IBM selects Austin for security testing lab location

by Kelly O'Halloran
August 6, 2018
ibm iot
photo via shutterstock

IBM Security announced today that Austin has been named the leading location among a network of four new security quality testing facilities.

Atlanta; Melbourne, Australia; and Hursley, England will also host hubs under the network, named X-Force Red Labs.

The name is a nod to the internal group of veteran IBM Security hackers that formed two years ago, called X-Force Red. The group has grown quickly since inception, recently adding key industry experts like Ivan Reedman and Thomas MacKenzie. It has also grown its client base by over 170 percent just in the last year.

IBM X-Force Red has one mission — hack anything to secure everything.”


X-Force Red will oversee all four locations and will be tasked with identifying security vulnerabilities before and after market rollout for consumer and industrial products and systems. These products include IoT technologies, automotive equipment and, due to rising demand, financial transaction systems like ATMs.

“IBM X-Force Red has one mission — hack anything to secure everything,” said Charles Henderson, global managing partner, IBM X-Force Red, in a statement. “Via X-Force Red Labs, we have the ability to do just that, in a secure and controlled environment. Whether it’s the newest smartphone that hasn’t been released, an internet-connected refrigerator or a new ATM, we have the capability to test, identify and help our clients remediate vulnerabilities before the bad guys can exploit them.”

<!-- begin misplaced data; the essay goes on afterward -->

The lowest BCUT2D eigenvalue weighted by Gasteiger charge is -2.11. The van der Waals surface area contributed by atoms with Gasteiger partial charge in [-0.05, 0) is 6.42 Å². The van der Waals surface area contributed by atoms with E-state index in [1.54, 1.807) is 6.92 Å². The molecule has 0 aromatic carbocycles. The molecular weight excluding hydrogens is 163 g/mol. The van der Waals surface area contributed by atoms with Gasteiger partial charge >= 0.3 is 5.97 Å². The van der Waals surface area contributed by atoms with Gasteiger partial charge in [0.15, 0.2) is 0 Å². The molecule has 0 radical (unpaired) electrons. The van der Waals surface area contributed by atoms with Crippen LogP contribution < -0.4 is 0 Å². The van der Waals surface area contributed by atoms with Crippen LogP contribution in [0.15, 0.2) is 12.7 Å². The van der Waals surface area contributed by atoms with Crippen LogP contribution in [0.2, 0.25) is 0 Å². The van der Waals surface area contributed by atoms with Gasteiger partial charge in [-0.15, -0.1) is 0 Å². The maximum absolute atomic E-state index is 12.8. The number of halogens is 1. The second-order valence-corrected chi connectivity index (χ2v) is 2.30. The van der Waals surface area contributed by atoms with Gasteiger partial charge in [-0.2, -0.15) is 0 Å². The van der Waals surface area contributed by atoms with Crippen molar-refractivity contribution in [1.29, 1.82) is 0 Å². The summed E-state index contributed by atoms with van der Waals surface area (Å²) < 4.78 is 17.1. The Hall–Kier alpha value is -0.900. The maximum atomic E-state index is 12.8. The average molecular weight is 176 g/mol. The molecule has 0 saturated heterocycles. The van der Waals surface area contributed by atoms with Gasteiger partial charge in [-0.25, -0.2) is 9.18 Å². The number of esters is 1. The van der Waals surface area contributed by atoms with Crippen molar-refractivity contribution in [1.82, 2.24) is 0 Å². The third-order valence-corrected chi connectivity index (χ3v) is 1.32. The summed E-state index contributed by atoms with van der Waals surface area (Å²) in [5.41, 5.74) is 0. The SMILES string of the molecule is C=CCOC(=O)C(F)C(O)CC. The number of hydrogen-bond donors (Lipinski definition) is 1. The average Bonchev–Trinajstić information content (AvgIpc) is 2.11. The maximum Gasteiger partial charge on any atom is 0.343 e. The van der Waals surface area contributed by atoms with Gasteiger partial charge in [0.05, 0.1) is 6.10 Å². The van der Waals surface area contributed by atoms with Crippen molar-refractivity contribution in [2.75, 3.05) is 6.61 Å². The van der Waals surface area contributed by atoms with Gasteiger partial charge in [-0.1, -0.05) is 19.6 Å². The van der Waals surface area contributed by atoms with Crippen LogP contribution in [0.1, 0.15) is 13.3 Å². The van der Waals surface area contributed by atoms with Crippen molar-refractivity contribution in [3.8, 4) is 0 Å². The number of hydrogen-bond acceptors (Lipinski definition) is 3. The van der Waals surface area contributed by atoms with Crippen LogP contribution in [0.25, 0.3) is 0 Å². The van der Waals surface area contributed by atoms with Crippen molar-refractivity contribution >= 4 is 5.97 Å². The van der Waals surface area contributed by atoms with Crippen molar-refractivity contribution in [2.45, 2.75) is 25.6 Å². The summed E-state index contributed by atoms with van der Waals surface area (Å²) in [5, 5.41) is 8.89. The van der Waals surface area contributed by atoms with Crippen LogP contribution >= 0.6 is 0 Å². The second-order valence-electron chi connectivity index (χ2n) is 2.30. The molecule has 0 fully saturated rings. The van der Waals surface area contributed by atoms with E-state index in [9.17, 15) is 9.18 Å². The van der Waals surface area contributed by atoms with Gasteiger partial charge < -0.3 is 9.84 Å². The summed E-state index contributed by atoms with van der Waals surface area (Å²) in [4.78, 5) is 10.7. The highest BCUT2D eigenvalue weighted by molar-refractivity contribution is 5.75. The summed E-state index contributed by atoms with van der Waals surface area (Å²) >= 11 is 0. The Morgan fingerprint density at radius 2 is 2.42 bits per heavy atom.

The labs’ services include documentation of product requirements with product engineers, deep data technical analyses, threat disclosures that identify who is most likely to attack and why, security requirement lists, and hacker testing that models the same approaches used by actual cyber criminals.

A representative for IBM said that the team in Austin plays “an increasingly important part of IBM’s $3 billion security strategic imperative,” which grew by 80 percent last quarter.

IBM was one of the first major tech companies to invest in Austin, having set up a plant for its Selectric Typewriter in 1967. Since then, its built a local employee base of nearly 6,000, representing nearly every part of IBM. The company launched its research lab, one of 12 throughout the world, in 1995 and its headquarters for design in 2013 — both in Austin.

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